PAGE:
Metal Nanoparticle - MOF Templates; Tailored Routes to Controlled Nanocomposites for Catalysis

Lead Research Organisation: University of Southampton
Department Name: School of Chemistry


The drive towards more sustainable technologies relies on developing improved catalytic materials; greater activity and selectivity to desired products with ever decreasing amounts of expensive catalyst metals. Supported metal nanoparticles are a cornerstone within the field of heterogeneous catalysis; the metal support interaction aids the stability of the catalyst and promotes chemical reactions. Controlling the interface of composite structures is a key part of this synergy between metal nanoparticle and metal oxide support. Supported metal nanoparticles are most commonly prepared by the impregnation of metal oxide hosts, followed by a thermal activation. The concept of the project is to use metal nanoparticles supported on MOFs as templates. The intention is to remove the organic linkers through chemical means, i.e. by introducing strong reductants such as NaBH4, producing tailored nanocomposites. Indeed, we have recently performed a proof-of-concept study where we were able to prepare PdCu/Cu2O nanocomposites from Pd/Cu-BTC templates. The programme of work will:

(i) Show how systematic variations to preparation conditions influences the composite structure.

(ii) Demonstrate their importance for emerging catalytic applications in sustainable energy generation (i.e formic acid decomposition).

(iii) Use advanced characterisation under process conditions to understand the formation of the composite structure and how the structures evolve during catalysis.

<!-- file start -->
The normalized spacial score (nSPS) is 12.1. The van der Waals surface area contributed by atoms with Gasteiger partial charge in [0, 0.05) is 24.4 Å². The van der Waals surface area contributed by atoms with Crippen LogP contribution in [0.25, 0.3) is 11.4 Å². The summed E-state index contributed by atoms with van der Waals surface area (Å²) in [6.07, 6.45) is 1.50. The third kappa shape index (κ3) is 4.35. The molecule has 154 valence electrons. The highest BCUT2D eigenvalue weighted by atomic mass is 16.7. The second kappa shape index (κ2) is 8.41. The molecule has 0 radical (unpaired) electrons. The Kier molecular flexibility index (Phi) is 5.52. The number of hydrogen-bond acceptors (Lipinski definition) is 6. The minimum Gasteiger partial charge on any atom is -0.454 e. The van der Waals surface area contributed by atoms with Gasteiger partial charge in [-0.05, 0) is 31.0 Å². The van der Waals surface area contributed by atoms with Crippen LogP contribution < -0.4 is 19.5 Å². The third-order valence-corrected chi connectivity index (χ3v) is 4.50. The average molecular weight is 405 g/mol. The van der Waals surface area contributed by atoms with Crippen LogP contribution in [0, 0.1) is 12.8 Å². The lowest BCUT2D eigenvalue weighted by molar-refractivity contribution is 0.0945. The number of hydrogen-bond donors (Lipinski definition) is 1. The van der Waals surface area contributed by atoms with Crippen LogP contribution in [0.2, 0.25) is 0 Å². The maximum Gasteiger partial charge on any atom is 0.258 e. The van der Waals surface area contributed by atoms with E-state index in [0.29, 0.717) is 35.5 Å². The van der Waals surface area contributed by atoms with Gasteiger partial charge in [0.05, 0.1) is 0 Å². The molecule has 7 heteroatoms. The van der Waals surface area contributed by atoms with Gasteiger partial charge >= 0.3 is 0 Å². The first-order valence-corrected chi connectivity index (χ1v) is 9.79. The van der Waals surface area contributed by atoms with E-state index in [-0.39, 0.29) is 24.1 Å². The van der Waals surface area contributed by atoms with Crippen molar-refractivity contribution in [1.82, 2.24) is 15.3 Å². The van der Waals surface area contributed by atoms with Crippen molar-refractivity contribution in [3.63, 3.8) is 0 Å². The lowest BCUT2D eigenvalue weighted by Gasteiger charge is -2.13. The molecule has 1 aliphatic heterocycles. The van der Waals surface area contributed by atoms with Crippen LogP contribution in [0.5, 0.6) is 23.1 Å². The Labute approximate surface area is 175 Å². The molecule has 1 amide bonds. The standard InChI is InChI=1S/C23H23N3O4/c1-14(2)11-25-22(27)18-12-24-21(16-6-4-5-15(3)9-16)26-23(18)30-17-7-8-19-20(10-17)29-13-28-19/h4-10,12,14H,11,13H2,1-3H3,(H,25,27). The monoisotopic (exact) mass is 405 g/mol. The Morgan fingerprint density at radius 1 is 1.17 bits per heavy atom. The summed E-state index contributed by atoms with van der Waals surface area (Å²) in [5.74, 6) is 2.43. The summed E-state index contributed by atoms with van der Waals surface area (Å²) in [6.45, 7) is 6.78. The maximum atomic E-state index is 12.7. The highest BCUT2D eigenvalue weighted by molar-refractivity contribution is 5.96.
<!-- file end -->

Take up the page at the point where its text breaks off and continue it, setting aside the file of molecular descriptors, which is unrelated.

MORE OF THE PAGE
Planned Impact

Catalysis can often be invisible to wider society but it underpins many aspects of our daily lives; even the food we eat is reliant upon nitrogen fixation through the Haber-Bosch process. The economic impact of catalysis is also of major importance to the UK; catalysis is a core area of the chemical industry and is already of significant value to the UK economy, generating over £50 billion annually. With global population rises, environmental concerns, and dwindling supplies of conventional energy resources there is a need to move towards sustainable technologies - not just for the distant future but for the present day. These technologies are going to be reliant on catalysts that are able to achieve 'more with less'; improved catalyst performance (activity, selectivity, durability) with a decrease in the amount of expensive metals used. This desire is going to rely on precision nano-engineering using innovative preparative routes which maximizes the number of the most highly active sites per unit mass. This project aims to pioneer a new method of preparing composites from metal nanoparticle-MOF templates. The societal impact will be how these materials are able to impact on sustainable technologies. Here, we have identified formic acid decomposition as an exemplar reaction, this is important for energy storage and a clean source of hydrogen; using renewable energy to produce formic acid allows the energy to be stored and subsequently harvested through the release of hydrogen. Moreover, the move towards a hydrogen as the major fuel source will decrease our reliance on fossil fuels and the environmental concerns linked to them e.g. air quality and climate change. Where breakthroughs in catalyst design allow new technologies to replace existing ones there is a significant economic impact; for example, infrastructure investment, catalyst manufacture, production plants, wider R&D landscape investment, and secondary supply chain growth will all boost the UK economy and he prosperity of the nation. In the timescale (12 months) and resource level (1 year PDRA) of this project it is not realistic that substantial improvements can be made and implemented into commercial solutions. However, the landscape into which this work fits and impact it is directed towards has been outlined.


10 25 50
Description We have developed a new chemical method for preparing metal - metal oxide nanoparticles for applications in heterogeneous catalysis.

We have developed how the strucural properties of these materials can be fine-tuned by adjusting the conditions in which they are made.
Exploitation Route There are two clear ways to take this work forward:

1) Further heterogeneous catalysis studies
2) Expand the scope of the materials produced to other metal-metal oxide composites.
Sectors Chemicals,Energy